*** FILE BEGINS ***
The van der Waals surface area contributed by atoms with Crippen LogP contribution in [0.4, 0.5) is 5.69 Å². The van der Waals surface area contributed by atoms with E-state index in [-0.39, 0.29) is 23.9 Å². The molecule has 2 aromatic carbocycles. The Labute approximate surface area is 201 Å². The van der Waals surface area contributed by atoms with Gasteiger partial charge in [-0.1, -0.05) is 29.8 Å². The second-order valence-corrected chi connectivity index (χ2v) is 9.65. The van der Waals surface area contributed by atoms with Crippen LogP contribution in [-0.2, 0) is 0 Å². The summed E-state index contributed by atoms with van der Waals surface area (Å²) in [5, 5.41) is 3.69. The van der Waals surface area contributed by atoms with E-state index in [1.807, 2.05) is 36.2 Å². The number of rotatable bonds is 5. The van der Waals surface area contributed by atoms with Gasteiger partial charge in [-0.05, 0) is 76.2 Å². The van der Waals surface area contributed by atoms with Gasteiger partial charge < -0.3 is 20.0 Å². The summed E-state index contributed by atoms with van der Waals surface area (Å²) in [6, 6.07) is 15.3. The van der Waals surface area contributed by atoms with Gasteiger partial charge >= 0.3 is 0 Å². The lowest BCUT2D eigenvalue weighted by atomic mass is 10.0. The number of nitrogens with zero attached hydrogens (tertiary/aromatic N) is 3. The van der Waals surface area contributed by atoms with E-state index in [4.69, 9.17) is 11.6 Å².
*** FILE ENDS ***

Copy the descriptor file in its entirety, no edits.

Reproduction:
The van der Waals surface area contributed by atoms with Crippen LogP contribution in [0.4, 0.5) is 5.69 Å². The van der Waals surface area contributed by atoms with E-state index in [-0.39, 0.29) is 23.9 Å². The molecule has 2 aromatic carbocycles. The Labute approximate surface area is 201 Å². The van der Waals surface area contributed by atoms with Gasteiger partial charge in [-0.1, -0.05) is 29.8 Å². The second-order valence-corrected chi connectivity index (χ2v) is 9.65. The van der Waals surface area contributed by atoms with Crippen LogP contribution in [-0.2, 0) is 0 Å². The summed E-state index contributed by atoms with van der Waals surface area (Å²) in [5, 5.41) is 3.69. The van der Waals surface area contributed by atoms with E-state index in [1.807, 2.05) is 36.2 Å². The number of rotatable bonds is 5. The van der Waals surface area contributed by atoms with Gasteiger partial charge in [-0.05, 0) is 76.2 Å². The van der Waals surface area contributed by atoms with Gasteiger partial charge < -0.3 is 20.0 Å². The summed E-state index contributed by atoms with van der Waals surface area (Å²) in [6, 6.07) is 15.3. The van der Waals surface area contributed by atoms with Gasteiger partial charge >= 0.3 is 0 Å². The lowest BCUT2D eigenvalue weighted by atomic mass is 10.0. The number of nitrogens with zero attached hydrogens (tertiary/aromatic N) is 3. The van der Waals surface area contributed by atoms with E-state index in [4.69, 9.17) is 11.6 Å².